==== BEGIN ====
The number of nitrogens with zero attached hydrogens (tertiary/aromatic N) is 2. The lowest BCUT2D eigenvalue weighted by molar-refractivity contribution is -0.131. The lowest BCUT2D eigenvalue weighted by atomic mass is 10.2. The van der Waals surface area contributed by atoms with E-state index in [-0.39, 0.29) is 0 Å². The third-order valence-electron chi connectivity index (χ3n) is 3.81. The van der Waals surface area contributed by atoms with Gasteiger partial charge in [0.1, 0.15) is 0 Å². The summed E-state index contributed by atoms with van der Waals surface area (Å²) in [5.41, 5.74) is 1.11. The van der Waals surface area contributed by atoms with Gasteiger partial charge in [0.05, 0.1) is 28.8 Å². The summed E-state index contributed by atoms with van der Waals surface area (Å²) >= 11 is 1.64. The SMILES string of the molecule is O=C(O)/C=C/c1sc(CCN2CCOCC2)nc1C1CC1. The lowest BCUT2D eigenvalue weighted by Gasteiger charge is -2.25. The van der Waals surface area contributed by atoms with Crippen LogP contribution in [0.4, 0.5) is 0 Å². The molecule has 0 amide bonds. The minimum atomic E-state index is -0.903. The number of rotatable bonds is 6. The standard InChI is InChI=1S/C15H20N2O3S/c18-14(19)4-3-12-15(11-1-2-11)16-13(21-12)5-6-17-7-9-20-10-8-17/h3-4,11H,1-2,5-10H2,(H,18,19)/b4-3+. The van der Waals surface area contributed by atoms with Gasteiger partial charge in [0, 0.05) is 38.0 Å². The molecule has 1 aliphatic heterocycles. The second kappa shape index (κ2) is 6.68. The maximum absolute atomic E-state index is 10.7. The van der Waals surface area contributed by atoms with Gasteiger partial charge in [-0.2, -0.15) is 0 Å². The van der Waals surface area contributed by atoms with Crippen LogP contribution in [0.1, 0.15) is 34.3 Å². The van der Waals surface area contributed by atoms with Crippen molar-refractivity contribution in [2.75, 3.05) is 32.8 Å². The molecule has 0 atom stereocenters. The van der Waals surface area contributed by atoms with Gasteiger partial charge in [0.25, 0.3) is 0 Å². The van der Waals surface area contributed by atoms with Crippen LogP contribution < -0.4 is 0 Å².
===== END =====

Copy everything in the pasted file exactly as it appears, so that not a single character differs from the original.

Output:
The number of nitrogens with zero attached hydrogens (tertiary/aromatic N) is 2. The lowest BCUT2D eigenvalue weighted by molar-refractivity contribution is -0.131. The lowest BCUT2D eigenvalue weighted by atomic mass is 10.2. The van der Waals surface area contributed by atoms with E-state index in [-0.39, 0.29) is 0 Å². The third-order valence-electron chi connectivity index (χ3n) is 3.81. The van der Waals surface area contributed by atoms with Gasteiger partial charge in [0.1, 0.15) is 0 Å². The summed E-state index contributed by atoms with van der Waals surface area (Å²) in [5.41, 5.74) is 1.11. The van der Waals surface area contributed by atoms with Gasteiger partial charge in [0.05, 0.1) is 28.8 Å². The summed E-state index contributed by atoms with van der Waals surface area (Å²) >= 11 is 1.64. The SMILES string of the molecule is O=C(O)/C=C/c1sc(CCN2CCOCC2)nc1C1CC1. The lowest BCUT2D eigenvalue weighted by Gasteiger charge is -2.25. The van der Waals surface area contributed by atoms with Crippen LogP contribution in [0.4, 0.5) is 0 Å². The molecule has 0 amide bonds. The minimum atomic E-state index is -0.903. The number of rotatable bonds is 6. The standard InChI is InChI=1S/C15H20N2O3S/c18-14(19)4-3-12-15(11-1-2-11)16-13(21-12)5-6-17-7-9-20-10-8-17/h3-4,11H,1-2,5-10H2,(H,18,19)/b4-3+. The van der Waals surface area contributed by atoms with Gasteiger partial charge in [0, 0.05) is 38.0 Å². The molecule has 1 aliphatic heterocycles. The second kappa shape index (κ2) is 6.68. The maximum absolute atomic E-state index is 10.7. The van der Waals surface area contributed by atoms with Gasteiger partial charge in [-0.2, -0.15) is 0 Å². The van der Waals surface area contributed by atoms with Crippen LogP contribution in [0.1, 0.15) is 34.3 Å². The van der Waals surface area contributed by atoms with Crippen molar-refractivity contribution in [2.75, 3.05) is 32.8 Å². The molecule has 0 atom stereocenters. The van der Waals surface area contributed by atoms with Gasteiger partial charge in [0.25, 0.3) is 0 Å². The van der Waals surface area contributed by atoms with Crippen LogP contribution < -0.4 is 0 Å².